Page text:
Sunday, January 2, 2011


  Blogging is a popular Web 2.0 tool.  Blogs allow authors to share information, often themed, with people using the internet.  Information is typically posted chronologically, and sometimes the public is invited to share ideas by posting.  In fact, some blogs are more considered to be in the public domain as since groups and companies sponsor them while the public responds. 

  Teachers can use blogs with their students in a number of ways.  Blogs can help organize discussions, keep records, replace typical pencil and paper Q&A, and more.  Depending on a teacher's plan for using blogs with their students, different options exist for making it happen.  Still, it would benefit all teachers using blogs to set up accounts (after getting permission).  This would allow for multiple uses, possibly making it a common routine (i.e. part of closing review of content). 

  I am interested in using blogs with my older students, and will be soon requesting permission from parents.  This will hopefully allow me to do set up a class account for students.  I will be asking for ePals permission as well, so I am keeping my fingers crossed. 

One feature that can be added to blogging that I recently tried was AnswerGarden.  Using this tool, one can ask a question and receive answers from people who visit the blog.  I created one for this blog.  This will be my first attempt at posting an AnswerGarden question.  If you don't see a simpler link, use the one here:  AnswerGarden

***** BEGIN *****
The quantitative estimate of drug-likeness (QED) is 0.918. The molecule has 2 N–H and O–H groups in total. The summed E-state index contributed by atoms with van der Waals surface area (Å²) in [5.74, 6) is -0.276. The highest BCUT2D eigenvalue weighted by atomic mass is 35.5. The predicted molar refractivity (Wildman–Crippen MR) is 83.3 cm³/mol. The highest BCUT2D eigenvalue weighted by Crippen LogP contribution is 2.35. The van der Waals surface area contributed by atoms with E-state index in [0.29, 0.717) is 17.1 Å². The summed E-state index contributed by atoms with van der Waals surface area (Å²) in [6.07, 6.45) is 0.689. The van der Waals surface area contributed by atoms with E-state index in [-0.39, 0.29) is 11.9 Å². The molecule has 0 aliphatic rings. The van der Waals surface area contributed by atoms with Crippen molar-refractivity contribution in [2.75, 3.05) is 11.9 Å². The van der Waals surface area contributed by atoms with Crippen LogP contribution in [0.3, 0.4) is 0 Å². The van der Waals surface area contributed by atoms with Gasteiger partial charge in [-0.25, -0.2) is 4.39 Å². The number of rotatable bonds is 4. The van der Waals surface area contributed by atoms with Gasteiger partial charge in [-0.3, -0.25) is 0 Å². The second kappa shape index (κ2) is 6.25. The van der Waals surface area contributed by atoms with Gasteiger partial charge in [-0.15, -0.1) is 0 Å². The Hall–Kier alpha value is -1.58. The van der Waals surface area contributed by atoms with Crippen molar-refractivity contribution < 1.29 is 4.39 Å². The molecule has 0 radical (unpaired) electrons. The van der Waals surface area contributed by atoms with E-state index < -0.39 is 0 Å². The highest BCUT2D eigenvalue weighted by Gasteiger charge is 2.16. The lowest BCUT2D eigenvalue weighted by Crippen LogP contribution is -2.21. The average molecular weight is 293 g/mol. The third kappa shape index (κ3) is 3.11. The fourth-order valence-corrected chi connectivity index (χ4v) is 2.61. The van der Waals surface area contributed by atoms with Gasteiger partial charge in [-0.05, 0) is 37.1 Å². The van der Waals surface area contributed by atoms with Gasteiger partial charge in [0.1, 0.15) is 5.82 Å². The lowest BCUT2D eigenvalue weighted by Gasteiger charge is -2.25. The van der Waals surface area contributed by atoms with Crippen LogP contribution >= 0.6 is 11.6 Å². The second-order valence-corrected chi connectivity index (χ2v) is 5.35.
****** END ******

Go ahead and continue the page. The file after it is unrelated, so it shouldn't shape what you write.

I like AnswerGarden because it allows for open-ended questioning.  It is also good because it does not need to be part of a blog.  It is simpler than using a blog, which should entice some teachers to use it when a blog would be too time consuming.  There are still enough tools to keep using it safely.  Teachers may use this tool to assess prior knowledge or at the end of a lesson/unit.   My favorite thing about it though is that it allows the students to see other answers.


  1. I think that teachers using blogs educationally is a good use of Web 2.0 technology, but I think it requires some work to keep up the blog and some work on the part of the students or other users to comment and keep the discussion fresh. Whenever I read blogs with no comments on any of the posts, I think to myself "what's the point?"

  2. Sherri, I agree. It makes me wonder how many people are really viewing that blog.

    Joe, I liked your AnswerGarden question. When I clicked your link, it looked like 1 other person had already responded & my answer was the same, so I clicked on their response. It automatically appeared in my typing window so I hit "submit". Hopefully it now shows that 2 of us selected that response. Is there a way to keep track of who responds or is it all anonymous?

  3. I added the "I went to Bethesda". This could be a great tool for every pupil response- at the end of a computer/internet class all the students could respond to a question about that day's lesson. If the question were broad enough, hopefully there would be a wide range of answers that could start off the next class as review of the lesson. Thanks for the tool!